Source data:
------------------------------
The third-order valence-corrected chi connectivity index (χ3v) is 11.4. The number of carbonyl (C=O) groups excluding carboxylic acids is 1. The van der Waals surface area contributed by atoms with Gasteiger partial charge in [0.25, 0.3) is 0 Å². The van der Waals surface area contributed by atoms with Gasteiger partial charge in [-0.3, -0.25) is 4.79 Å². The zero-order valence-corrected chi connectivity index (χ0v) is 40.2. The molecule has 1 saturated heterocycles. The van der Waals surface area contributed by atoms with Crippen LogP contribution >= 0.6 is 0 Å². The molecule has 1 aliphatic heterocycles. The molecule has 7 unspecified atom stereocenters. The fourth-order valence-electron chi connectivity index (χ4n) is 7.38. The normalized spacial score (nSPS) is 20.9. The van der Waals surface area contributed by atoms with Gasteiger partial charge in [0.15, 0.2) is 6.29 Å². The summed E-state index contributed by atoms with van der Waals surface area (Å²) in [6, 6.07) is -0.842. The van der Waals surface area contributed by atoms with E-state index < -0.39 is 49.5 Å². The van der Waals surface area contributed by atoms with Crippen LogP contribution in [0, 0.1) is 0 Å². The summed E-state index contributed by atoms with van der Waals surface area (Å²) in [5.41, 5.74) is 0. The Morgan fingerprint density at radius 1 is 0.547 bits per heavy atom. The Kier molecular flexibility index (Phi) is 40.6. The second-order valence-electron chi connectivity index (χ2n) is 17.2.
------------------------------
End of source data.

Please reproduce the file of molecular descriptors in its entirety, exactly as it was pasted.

The third-order valence-corrected chi connectivity index (χ3v) is 11.4. The number of carbonyl (C=O) groups excluding carboxylic acids is 1. The van der Waals surface area contributed by atoms with Gasteiger partial charge in [0.25, 0.3) is 0 Å². The van der Waals surface area contributed by atoms with Gasteiger partial charge in [-0.3, -0.25) is 4.79 Å². The zero-order valence-corrected chi connectivity index (χ0v) is 40.2. The molecule has 1 saturated heterocycles. The van der Waals surface area contributed by atoms with Crippen LogP contribution >= 0.6 is 0 Å². The molecule has 1 aliphatic heterocycles. The molecule has 7 unspecified atom stereocenters. The fourth-order valence-electron chi connectivity index (χ4n) is 7.38. The normalized spacial score (nSPS) is 20.9. The van der Waals surface area contributed by atoms with Gasteiger partial charge in [0.15, 0.2) is 6.29 Å². The summed E-state index contributed by atoms with van der Waals surface area (Å²) in [6, 6.07) is -0.842. The van der Waals surface area contributed by atoms with E-state index < -0.39 is 49.5 Å². The van der Waals surface area contributed by atoms with Crippen LogP contribution in [0, 0.1) is 0 Å². The summed E-state index contributed by atoms with van der Waals surface area (Å²) in [5.41, 5.74) is 0. The Morgan fingerprint density at radius 1 is 0.547 bits per heavy atom. The Kier molecular flexibility index (Phi) is 40.6. The second-order valence-electron chi connectivity index (χ2n) is 17.2.